I, like many here, see this as either Obama at that age had weak reading skills, or he truly, even to this day, doesn't understand the philosophy and lessons in Rand's writings.

But, I think that that brings us to one of the basic problems with Obama. Why is it that so many people think that he is so smart? He clearly doesn't understand economics, probably not even at an Econ 101 level. Sure, he was an AA admit to top schools, but does that tell us that he has developed any wisdom along the way?

I think that this all comes back to just more indications about weaknesses in the President's character and intelligence.

Bryan C said...

"He does seem to be going out of his way to fuck with conservatives lately."

Only with the imaginary conservatives living in his head, garage.

roesch/voltaire said...

For me Wittaker Chmbers' 1957 review nailed the problems of Altas: "Out of a lifetime of reading, I can recall no other book in which a tone of overriding arrogance was so implacably sustained. Its shrillness is without reprieve. Its dogmatism is without appeal. In addition, the mind, which finds this one natural to it, shares other characteristics of its type. 1) It consistently mistakes raw force for strength, and the rawer the force, the more reverent the posture of the mind before it. 2) It supposes itself to be the bringer of a final revelation. Therefore, resistance to the Message cannot be tolerated because disagreement can never be merely honest, prudent or just humanly fallible. Dissent from revelation so final (because, the author would say, so reasonable) can only be willfully wicked."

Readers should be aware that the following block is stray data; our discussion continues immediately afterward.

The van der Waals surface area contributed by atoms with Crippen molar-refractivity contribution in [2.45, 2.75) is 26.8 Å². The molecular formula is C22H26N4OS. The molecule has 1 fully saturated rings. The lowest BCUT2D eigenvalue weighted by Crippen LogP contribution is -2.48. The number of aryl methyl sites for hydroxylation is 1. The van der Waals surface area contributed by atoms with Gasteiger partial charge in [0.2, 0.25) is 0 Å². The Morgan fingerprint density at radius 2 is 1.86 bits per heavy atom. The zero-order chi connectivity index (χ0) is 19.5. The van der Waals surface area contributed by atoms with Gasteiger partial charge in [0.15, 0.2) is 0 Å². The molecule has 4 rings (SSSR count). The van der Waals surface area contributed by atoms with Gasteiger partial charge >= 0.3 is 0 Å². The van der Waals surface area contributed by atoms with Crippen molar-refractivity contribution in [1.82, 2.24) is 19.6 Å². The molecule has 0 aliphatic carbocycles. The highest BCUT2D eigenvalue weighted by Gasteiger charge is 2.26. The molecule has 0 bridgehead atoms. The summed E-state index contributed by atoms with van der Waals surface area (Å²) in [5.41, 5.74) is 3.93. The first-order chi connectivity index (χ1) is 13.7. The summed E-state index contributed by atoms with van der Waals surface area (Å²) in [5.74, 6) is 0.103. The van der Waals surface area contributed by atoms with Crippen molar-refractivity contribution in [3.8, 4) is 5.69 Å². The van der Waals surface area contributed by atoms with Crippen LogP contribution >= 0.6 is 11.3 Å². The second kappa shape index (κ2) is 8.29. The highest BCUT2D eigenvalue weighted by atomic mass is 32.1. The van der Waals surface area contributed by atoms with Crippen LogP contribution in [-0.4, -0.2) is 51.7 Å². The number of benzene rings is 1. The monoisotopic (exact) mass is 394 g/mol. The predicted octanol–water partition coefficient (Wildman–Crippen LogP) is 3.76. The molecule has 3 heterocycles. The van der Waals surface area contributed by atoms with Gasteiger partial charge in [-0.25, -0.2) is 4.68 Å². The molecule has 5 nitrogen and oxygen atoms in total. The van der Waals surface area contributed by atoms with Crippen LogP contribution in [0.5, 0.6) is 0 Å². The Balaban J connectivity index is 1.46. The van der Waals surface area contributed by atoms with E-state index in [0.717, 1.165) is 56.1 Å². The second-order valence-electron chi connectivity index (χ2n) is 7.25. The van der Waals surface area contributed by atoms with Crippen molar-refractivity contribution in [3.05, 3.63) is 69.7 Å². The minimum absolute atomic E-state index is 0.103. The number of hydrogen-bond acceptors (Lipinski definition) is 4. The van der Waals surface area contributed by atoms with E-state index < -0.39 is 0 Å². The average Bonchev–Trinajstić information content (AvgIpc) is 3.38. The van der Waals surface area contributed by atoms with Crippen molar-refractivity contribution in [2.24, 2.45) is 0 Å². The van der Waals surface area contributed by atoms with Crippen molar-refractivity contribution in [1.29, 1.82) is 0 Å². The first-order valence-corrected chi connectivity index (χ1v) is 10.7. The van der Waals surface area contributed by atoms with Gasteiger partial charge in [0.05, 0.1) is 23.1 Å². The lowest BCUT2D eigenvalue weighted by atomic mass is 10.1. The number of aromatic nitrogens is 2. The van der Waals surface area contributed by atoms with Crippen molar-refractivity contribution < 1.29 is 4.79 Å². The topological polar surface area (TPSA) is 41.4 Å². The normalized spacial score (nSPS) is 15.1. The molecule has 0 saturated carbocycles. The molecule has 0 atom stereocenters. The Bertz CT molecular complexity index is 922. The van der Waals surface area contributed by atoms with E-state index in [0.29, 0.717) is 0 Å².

Crimso said...

Yes, how silly of her to have developed a guiding philosophy that she felt was correct, and then to be so foolish as to stand by it (this is directed at Chambers' second point; his first appears to be a criticism of some other work).

Chambers seemed to think that if Rand could stamp out all dissent of her work, she would. This is the sort of nonsense criticism of Rand that belies a fundamental lack of understanding of her positions. And I afford Chambers no measure of moral authority on Rand's value, his history notwithstanding.